Anyone who knows me knows my taste follows the orbit laid out by Hot Water Music, Leatherface, and other aggro-melodic sad sack punk planets. I like some gravel, I like some distortion. I like post-hardcore when it goes full circle from breaking down the blank verse of hardcore and taking it to the rhymes and meter of traditional songwriting. Catchy, loud, powerful– that’s what I’m into. Question Tuesday are a satellite on a similar trajectory. Local to Portland, OR, worshiping at the altar of Leatherface, with an EP called We Don’t Want What You’re Selling.
Their sound is heavy riffs, beat-to-shit skins, trilling leads, and broken glass vocals. They run the line between shouted urgency and full throated singalongs. Six songs of punk rock that hearkens back to an era of growth, post revolution summer, as emocore and post-hardcore grew and adapted from their early scenes into the stuff that filled the rosters of No Idea Records before the turn of the millenia.
“Bring It Down” opens the EP with a riff that alternates between chugged power chords and the aforementioned trilling leads, punctuated with a charged vocal attack. “Black & Blue” features a busy guitar line beneath its verse that shows Question Tuesday playing with the basics of punk songwriting by not relying entirely on chord progressions to drive their songs. In fact, one of things I like the most about We Don’t Want What You’re Selling is that their leads are prominent as in the style of the genre, but never as an impersonation of it. Hot Water Music and Leatherface both have a pretty unique sound to their approach of lead guitar, but Question Tuesday takes their own way rather than copying what the other guys are known for. Their sound is a bit more straight rock ‘n roll, more rooted in melody, different enough to carve out their own identity.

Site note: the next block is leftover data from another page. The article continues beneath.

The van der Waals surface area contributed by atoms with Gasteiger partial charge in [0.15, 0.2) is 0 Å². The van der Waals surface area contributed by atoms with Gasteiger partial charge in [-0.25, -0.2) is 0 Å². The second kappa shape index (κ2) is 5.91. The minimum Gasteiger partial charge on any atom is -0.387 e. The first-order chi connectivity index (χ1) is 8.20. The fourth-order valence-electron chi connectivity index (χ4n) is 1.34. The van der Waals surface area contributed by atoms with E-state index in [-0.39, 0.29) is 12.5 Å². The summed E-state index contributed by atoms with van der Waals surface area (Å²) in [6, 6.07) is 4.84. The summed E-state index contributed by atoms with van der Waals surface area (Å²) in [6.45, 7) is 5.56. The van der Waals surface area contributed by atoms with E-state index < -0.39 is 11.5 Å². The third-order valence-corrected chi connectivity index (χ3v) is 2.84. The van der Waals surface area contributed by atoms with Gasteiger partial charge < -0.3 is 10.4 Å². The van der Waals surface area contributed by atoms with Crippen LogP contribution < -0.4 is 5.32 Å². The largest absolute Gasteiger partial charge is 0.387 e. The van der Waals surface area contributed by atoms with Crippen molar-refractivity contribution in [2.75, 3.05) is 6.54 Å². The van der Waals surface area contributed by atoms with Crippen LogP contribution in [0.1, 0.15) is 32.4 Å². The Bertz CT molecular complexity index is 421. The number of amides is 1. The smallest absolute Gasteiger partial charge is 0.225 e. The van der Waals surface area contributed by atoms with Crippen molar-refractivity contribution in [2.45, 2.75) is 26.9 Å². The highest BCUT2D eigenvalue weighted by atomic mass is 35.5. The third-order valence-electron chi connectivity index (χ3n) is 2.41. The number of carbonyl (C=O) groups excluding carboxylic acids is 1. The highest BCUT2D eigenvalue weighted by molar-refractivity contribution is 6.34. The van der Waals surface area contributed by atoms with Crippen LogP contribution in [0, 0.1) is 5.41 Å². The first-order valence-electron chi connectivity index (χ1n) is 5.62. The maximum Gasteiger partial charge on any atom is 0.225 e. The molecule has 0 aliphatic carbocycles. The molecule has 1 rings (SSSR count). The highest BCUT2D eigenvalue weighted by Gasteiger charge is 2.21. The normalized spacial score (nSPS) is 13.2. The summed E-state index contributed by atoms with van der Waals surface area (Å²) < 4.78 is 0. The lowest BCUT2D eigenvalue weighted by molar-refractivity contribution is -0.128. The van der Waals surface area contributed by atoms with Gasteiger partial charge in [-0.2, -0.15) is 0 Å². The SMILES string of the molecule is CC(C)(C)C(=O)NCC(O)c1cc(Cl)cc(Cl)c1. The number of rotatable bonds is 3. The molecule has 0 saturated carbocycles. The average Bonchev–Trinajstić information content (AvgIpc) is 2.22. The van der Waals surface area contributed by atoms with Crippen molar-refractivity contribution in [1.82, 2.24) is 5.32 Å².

There’s even some shades of 90s Epitaph here, with “Writing on the Walls’” frenetic double-time drumming near the middle of the song. The EP ends with “See a Glow,” which has a sort of dreamy pace, even with its thick guitar distortion. It contains some confessional lyricism like, “It’s alright to fall to pieces,” but the track isn’t as dynamic as I’d like and it’s run time is felt more than it should be.
We Don’t Want What You’re Selling is a strong release from a young band. Minor missteps are easy to forgive in a six-song EP, especially in one that so earnestly walks in the shoes of a sound out-of-vogue. Question Tuesday aren’t really reinventing anything here, but they aren’t stagnating it either– just using it as a springboard for self-expression. It’s where we all start, and for fans of the style, it’ll be interesting to see where Question Tuesday goes.